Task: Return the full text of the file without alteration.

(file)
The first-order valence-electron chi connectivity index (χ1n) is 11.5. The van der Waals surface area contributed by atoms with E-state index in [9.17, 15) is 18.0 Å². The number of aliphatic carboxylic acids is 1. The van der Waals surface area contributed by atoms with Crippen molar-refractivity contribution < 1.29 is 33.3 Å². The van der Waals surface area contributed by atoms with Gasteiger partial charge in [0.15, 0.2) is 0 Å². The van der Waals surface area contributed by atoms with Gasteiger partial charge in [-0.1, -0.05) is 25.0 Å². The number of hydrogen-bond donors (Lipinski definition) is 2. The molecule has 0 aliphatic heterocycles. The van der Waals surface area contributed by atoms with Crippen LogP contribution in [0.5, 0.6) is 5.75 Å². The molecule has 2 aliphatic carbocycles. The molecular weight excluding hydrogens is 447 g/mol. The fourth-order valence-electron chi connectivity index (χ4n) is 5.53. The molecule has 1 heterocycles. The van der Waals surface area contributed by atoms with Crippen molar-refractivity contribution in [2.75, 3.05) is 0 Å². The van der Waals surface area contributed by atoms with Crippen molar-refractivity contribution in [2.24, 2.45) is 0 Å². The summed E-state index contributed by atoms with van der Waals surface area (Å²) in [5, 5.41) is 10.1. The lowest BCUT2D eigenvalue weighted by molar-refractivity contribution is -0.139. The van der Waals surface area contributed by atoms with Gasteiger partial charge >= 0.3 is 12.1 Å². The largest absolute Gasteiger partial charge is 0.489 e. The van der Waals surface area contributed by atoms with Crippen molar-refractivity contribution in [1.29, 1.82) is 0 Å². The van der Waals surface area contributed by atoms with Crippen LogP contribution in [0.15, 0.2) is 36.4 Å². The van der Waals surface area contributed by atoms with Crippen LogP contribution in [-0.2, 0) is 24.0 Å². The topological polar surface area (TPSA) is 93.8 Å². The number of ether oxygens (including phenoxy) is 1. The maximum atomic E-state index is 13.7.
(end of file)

The first-order valence-electron chi connectivity index (χ1n) is 11.5. The van der Waals surface area contributed by atoms with E-state index in [9.17, 15) is 18.0 Å². The number of aliphatic carboxylic acids is 1. The van der Waals surface area contributed by atoms with Crippen molar-refractivity contribution < 1.29 is 33.3 Å². The van der Waals surface area contributed by atoms with Gasteiger partial charge in [0.15, 0.2) is 0 Å². The van der Waals surface area contributed by atoms with Gasteiger partial charge in [-0.1, -0.05) is 25.0 Å². The number of hydrogen-bond donors (Lipinski definition) is 2. The molecule has 0 aliphatic heterocycles. The van der Waals surface area contributed by atoms with Crippen LogP contribution in [0.5, 0.6) is 5.75 Å². The molecule has 2 aliphatic carbocycles. The molecular weight excluding hydrogens is 447 g/mol. The fourth-order valence-electron chi connectivity index (χ4n) is 5.53. The molecule has 1 heterocycles. The van der Waals surface area contributed by atoms with Crippen molar-refractivity contribution in [2.75, 3.05) is 0 Å². The van der Waals surface area contributed by atoms with Crippen molar-refractivity contribution in [2.24, 2.45) is 0 Å². The summed E-state index contributed by atoms with van der Waals surface area (Å²) in [5, 5.41) is 10.1. The lowest BCUT2D eigenvalue weighted by molar-refractivity contribution is -0.139. The van der Waals surface area contributed by atoms with Gasteiger partial charge >= 0.3 is 12.1 Å². The largest absolute Gasteiger partial charge is 0.489 e. The van der Waals surface area contributed by atoms with Crippen molar-refractivity contribution in [1.29, 1.82) is 0 Å². The van der Waals surface area contributed by atoms with Crippen LogP contribution in [0.15, 0.2) is 36.4 Å². The van der Waals surface area contributed by atoms with Crippen LogP contribution in [-0.2, 0) is 24.0 Å². The topological polar surface area (TPSA) is 93.8 Å². The number of ether oxygens (including phenoxy) is 1. The maximum atomic E-state index is 13.7.